A heavy reddish haze is a regular feature of the Arctic in winter and early spring, often reducing visibility to less than 6 miles (about 10 kilometres). A haze so far from the industries and vehicles that pollute the air of major cities seems to require a wholly natural explanation, but evidence has begun to accumulate that a part of the arctic haze may have its origins 6,000 miles (10,000 kilometres) away in the same polluted air that produces acid rain over the USA and Europe. According to a study undertaken in 1976, it would seem that, due to air flow patterns and other factors, the major source of the pollutants in the arctic haze is the Soviet Union. Europe and England are the next largest sources of the pollution. North American countries contribute little because of air flow patterns.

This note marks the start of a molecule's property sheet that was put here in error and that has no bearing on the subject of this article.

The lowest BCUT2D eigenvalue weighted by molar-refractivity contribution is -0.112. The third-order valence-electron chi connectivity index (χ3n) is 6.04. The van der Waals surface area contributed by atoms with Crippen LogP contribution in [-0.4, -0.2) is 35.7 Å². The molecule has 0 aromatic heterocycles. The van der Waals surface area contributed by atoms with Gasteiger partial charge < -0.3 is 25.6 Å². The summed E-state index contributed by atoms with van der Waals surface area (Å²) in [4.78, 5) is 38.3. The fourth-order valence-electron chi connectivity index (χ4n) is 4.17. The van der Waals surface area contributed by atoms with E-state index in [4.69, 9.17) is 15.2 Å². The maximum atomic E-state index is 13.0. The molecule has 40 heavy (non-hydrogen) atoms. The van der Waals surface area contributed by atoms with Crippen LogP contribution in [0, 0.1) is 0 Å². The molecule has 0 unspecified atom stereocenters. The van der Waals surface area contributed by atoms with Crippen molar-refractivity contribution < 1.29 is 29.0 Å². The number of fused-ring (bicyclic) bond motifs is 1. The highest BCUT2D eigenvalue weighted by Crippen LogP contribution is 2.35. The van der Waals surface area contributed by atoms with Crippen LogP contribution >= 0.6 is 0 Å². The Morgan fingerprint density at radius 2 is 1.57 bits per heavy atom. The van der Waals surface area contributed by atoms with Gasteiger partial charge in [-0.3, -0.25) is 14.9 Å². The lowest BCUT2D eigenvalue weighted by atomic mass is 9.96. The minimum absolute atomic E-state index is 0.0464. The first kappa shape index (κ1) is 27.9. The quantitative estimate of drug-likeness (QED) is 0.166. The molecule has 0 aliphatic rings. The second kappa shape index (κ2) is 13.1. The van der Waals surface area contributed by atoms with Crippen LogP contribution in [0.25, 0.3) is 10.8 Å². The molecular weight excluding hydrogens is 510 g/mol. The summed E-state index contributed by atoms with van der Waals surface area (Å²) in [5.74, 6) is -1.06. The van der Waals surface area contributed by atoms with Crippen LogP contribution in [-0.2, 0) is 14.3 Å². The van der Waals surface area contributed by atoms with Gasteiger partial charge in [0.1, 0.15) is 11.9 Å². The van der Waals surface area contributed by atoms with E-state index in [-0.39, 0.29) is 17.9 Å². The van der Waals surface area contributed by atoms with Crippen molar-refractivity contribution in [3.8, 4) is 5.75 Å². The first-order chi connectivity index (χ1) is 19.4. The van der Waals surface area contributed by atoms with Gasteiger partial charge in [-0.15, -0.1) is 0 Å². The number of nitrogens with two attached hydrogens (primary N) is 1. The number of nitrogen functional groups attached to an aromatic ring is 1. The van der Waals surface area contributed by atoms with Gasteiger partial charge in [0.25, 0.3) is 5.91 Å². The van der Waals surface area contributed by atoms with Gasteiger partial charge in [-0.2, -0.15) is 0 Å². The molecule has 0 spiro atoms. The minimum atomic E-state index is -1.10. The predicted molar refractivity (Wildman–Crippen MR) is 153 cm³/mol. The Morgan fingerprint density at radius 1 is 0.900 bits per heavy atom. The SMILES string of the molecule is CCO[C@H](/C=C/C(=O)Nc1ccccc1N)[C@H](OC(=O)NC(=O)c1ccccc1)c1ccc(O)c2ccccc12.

Air pollution threatens an area of the Arctic equal in size to the North American continent, jeopardizing the fragile Arctic ecosystem. Pollutants are carries north by dry air masses from industrial areas, and in winter there is no precipitation to remove them from the atmosphere. Increasing pollution may affect not only Arctic life forms, but also global climate patterns. The pollution extends from Alaska eastward to Norway - about half of the circumference of the polar ice cap - and is suspended from ground level to as high as 25,000 feet from November through April.